Build a Django Application: Overview
In this section, you’re going to build your Django application. In order to move forward, you’re going to need to have gone through all of the previous section so that your environment is fully set up.
You’re going to learn about development by error messages and develop your example app following the error messages. You’ll build your routes, create a view, create a template, and add Bootstrap to your app.
00:00 Hello, and welcome to Part 3. This is the part where we’re actually going to go ahead and build a Django application—something that we’re going to run. Remember that what do you need in order to proceed is everything that we did in the setup section, in Part 2. You need to have Python installed, you need to have a virtual environment created and activated, and inside of that virtual environment, we installed Django.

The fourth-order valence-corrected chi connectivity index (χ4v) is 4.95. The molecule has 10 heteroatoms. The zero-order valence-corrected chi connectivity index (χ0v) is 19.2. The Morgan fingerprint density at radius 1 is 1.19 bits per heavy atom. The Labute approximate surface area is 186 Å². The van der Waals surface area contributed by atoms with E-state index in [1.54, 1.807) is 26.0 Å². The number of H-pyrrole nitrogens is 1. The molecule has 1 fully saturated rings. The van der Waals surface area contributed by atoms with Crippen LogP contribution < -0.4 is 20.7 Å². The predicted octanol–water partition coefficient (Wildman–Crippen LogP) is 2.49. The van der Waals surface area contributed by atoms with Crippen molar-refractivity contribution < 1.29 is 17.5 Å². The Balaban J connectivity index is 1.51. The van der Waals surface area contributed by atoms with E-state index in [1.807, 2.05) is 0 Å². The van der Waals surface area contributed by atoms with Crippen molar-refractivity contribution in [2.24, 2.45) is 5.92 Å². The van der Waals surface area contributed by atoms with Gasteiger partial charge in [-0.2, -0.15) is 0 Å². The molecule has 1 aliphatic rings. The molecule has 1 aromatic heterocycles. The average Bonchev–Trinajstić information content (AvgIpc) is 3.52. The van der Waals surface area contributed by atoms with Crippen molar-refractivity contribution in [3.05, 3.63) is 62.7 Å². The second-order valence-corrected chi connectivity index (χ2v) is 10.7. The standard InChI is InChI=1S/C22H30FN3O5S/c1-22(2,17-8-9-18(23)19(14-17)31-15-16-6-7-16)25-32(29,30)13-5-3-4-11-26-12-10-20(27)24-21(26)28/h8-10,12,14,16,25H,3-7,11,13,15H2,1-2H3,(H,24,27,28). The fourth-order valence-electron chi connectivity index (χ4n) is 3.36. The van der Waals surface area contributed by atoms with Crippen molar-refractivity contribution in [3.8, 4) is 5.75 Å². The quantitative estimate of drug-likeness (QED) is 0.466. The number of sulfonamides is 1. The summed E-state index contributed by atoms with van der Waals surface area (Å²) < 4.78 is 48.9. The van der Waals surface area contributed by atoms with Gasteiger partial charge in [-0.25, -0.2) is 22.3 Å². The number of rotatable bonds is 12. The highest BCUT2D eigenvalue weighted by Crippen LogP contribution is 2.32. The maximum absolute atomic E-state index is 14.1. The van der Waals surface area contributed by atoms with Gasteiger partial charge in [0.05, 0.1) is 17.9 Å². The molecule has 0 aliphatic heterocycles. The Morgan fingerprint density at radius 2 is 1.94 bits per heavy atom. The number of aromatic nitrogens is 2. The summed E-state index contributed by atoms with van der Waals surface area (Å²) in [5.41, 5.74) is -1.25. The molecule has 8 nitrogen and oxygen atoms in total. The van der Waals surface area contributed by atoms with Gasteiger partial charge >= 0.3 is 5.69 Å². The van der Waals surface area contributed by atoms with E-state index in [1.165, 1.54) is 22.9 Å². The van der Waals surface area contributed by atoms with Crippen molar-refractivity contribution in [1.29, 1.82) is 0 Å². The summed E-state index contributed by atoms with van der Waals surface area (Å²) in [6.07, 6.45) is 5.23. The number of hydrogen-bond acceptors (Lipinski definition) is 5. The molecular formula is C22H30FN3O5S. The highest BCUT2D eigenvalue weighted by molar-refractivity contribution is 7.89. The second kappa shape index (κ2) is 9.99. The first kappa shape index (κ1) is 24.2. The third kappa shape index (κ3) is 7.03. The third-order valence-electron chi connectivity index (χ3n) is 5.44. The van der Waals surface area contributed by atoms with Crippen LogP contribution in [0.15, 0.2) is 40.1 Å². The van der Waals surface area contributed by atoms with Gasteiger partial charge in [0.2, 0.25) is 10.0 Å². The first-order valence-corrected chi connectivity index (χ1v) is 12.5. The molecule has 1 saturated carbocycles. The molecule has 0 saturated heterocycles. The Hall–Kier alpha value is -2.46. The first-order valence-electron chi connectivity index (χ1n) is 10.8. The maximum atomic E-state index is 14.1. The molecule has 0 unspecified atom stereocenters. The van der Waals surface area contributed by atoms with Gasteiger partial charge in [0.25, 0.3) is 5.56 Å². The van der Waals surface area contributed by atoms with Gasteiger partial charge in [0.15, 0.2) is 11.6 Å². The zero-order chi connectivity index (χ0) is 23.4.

00:23 So, that needs to be set up, and you’re going to have to have some text editor or something like an IDE, like PyCharm, that you’re familiar with using. If you have all that, then you’re good to go.
00:43 If you’ve done all that and you’ve got the motivation to move forward, then you’re right here in Part 3. So, let’s get going! In this Part 3, I’m going to introduce something that I call development by error messages.
00:56 So, we’re going to look at Django and develop our example app following the error messages. I’m going to talk a bit about it more in the next video, but just here to get an overview, this is the way that we’re going to approach this project. And in this part, we’re going to create a Django app and do everything that’s necessary to make it work.
01:13 So, we’re going to build out the routes, we’re going to create a view, create a template, connect these together, and we’re also going to add Bootstrap to our app so that we can have some automatic, nicer styling already included. And then finally, we’re going to do a quick recap and outlook for section 4.
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